Quality paper should be the requirement number one for any notebook. In my opinion, the Filofax notebook is a very nice, quality looking product, but I feel like the designers forgot the function of the product: writing things down and reading them easily…


Atoma: simple and effective

A minimal notebook

The first thing that caught my eye about the Atoma disc bound notebook was its look. I really love the minimal, almost austere design of the notebook. This minimalism helps me to focus on the true purpose of the pad: the information it carries. I made myself a gift, picking a metal discs version of the Atoma, but I also like the basic ones, with plastic covers, which are cheaper.

Nothing fancy here, but you can select the paper you want your notebook to be filled with when you put your order. Four grids are available: lined, dotted, squared and blank, which should answer most of the needs.

The paper is ivory, and looks pretty much like the Leuchtturms one. The pages can be easily removed and reorganized in the notebook and the discs hold the pages tight enough so that they don’t move and they stay in good shape.
The basic requirements for a discbound notebook are definitely there: quality paper and moving pages.

Too much minimalism?

I mostly use the Atoma for note taking and a hardcover would have been welcome to replace the thin cardboard one. I can’t take notes without a proper table to write on. So it’s not a problem when staying at the office but can be frustrating on the go. The cardboard offers very little protection to the pages inside the notebook. Expect some damages if you just throw the notebook in your purse or bag of any kind…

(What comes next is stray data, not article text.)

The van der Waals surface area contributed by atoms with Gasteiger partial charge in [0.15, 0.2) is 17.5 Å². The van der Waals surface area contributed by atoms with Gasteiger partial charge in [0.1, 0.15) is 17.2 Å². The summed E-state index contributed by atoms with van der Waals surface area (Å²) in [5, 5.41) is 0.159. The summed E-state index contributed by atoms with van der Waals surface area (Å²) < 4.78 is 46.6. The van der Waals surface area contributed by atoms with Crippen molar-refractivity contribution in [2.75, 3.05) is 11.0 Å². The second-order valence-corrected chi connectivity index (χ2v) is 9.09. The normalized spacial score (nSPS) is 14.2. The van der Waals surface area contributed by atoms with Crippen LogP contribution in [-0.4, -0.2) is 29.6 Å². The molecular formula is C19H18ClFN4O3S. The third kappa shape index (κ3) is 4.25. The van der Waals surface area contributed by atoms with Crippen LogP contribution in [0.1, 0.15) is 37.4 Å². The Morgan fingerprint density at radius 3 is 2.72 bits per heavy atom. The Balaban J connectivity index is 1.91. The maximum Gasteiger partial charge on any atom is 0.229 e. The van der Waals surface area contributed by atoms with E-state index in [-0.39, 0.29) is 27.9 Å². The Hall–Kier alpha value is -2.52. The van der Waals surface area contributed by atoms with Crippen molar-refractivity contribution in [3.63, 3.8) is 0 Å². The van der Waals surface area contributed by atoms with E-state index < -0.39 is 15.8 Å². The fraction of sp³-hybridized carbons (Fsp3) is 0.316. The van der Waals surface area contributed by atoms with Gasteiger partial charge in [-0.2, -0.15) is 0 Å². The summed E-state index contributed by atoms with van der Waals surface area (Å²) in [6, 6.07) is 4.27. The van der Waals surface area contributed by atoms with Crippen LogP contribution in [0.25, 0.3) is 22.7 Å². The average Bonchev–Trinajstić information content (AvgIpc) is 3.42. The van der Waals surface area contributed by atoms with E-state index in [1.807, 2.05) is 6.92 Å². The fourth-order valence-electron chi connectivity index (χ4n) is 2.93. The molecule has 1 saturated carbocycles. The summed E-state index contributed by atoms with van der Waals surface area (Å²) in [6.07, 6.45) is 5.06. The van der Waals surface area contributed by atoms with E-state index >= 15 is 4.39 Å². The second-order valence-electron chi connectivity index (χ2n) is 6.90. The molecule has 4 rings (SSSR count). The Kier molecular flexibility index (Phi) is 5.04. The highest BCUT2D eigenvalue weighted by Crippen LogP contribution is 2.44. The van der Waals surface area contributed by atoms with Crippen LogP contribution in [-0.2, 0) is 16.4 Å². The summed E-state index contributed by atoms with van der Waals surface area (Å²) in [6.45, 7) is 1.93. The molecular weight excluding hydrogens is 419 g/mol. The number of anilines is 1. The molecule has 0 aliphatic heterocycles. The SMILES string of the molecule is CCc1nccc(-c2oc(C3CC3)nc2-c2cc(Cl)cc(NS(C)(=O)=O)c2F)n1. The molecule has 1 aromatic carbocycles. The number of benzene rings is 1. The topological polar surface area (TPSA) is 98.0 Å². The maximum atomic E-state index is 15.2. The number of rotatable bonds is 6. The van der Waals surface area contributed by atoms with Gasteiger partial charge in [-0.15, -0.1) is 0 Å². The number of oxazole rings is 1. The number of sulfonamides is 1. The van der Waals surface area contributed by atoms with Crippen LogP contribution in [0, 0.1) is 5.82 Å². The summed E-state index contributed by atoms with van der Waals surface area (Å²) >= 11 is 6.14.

The disc binding system is very nice, but I would have appreciated some add-on features: no dividers (they can be purchased separately), and the logo of the brand is printed directly on the cover. It’s not a big deal, but I prefer when the brand name is discreet. I simply turned the cover on the other side to hide the logo and put a piece of masking tape on it to make it disappear.

The last, but certainly not least weakness of this notebook is its availability: I looked for it in many stationery and office supplies stores in Paris (without any success) and there are not too many retailers online. I had to order my squared paper version of the Atoma notebook on a British website, with expensive shipping costs.

And the winner is…

I think the Filofax Notebook is perfect for people who like to write on lined paper, and the add-on features (hard cover, dividers…) are definitely attractive.
But despite all its weaknesses, I prefer the Atoma notebook. I consider that quality paper and good disc bound system are the top priorities for my use, and the Atoma completely fulfil these requirements. I’ll stick with it and I’m thinking of crafting a leather cover to replace the cardboard one and give the pages some protection, adding a back pocket, elastic closure and pen loop at the same time.